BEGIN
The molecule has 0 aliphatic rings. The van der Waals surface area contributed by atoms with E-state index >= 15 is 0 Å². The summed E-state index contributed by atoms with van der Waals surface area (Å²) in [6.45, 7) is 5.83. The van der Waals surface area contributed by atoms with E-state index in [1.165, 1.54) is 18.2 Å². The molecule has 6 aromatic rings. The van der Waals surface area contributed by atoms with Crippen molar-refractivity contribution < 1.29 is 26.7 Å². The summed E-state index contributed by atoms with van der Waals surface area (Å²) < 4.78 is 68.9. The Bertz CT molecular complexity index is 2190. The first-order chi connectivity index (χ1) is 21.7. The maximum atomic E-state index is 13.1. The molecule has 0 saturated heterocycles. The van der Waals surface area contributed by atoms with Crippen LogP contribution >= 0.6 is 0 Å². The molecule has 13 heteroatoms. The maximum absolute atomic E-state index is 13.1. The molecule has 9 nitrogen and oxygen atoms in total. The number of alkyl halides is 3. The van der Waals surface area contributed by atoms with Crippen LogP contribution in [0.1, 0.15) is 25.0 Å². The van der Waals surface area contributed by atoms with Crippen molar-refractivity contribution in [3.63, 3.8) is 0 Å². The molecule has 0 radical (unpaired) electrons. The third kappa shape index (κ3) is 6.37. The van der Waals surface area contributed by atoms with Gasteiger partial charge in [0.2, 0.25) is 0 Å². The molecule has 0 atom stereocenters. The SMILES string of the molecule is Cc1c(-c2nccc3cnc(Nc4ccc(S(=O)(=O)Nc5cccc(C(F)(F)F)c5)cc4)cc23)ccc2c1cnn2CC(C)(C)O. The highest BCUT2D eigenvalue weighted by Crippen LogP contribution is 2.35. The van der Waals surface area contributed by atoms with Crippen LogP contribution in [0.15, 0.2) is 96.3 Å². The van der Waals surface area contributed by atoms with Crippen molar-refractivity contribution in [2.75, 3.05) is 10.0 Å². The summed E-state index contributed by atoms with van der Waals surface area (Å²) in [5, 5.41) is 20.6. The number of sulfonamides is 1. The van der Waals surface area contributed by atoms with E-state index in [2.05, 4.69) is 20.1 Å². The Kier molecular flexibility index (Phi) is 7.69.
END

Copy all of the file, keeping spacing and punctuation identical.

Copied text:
The molecule has 0 aliphatic rings. The van der Waals surface area contributed by atoms with E-state index >= 15 is 0 Å². The summed E-state index contributed by atoms with van der Waals surface area (Å²) in [6.45, 7) is 5.83. The van der Waals surface area contributed by atoms with E-state index in [1.165, 1.54) is 18.2 Å². The molecule has 6 aromatic rings. The van der Waals surface area contributed by atoms with Crippen molar-refractivity contribution < 1.29 is 26.7 Å². The summed E-state index contributed by atoms with van der Waals surface area (Å²) < 4.78 is 68.9. The Bertz CT molecular complexity index is 2190. The first-order chi connectivity index (χ1) is 21.7. The maximum atomic E-state index is 13.1. The molecule has 0 saturated heterocycles. The van der Waals surface area contributed by atoms with Crippen LogP contribution >= 0.6 is 0 Å². The molecule has 13 heteroatoms. The maximum absolute atomic E-state index is 13.1. The molecule has 9 nitrogen and oxygen atoms in total. The number of alkyl halides is 3. The van der Waals surface area contributed by atoms with Crippen LogP contribution in [0.1, 0.15) is 25.0 Å². The van der Waals surface area contributed by atoms with Crippen molar-refractivity contribution in [3.63, 3.8) is 0 Å². The molecule has 0 radical (unpaired) electrons. The third kappa shape index (κ3) is 6.37. The van der Waals surface area contributed by atoms with Gasteiger partial charge in [0.2, 0.25) is 0 Å². The molecule has 0 atom stereocenters. The SMILES string of the molecule is Cc1c(-c2nccc3cnc(Nc4ccc(S(=O)(=O)Nc5cccc(C(F)(F)F)c5)cc4)cc23)ccc2c1cnn2CC(C)(C)O. The highest BCUT2D eigenvalue weighted by Crippen LogP contribution is 2.35. The van der Waals surface area contributed by atoms with Crippen LogP contribution in [0.15, 0.2) is 96.3 Å². The van der Waals surface area contributed by atoms with Crippen molar-refractivity contribution in [2.75, 3.05) is 10.0 Å². The summed E-state index contributed by atoms with van der Waals surface area (Å²) in [5, 5.41) is 20.6. The number of sulfonamides is 1. The van der Waals surface area contributed by atoms with E-state index in [2.05, 4.69) is 20.1 Å². The Kier molecular flexibility index (Phi) is 7.69.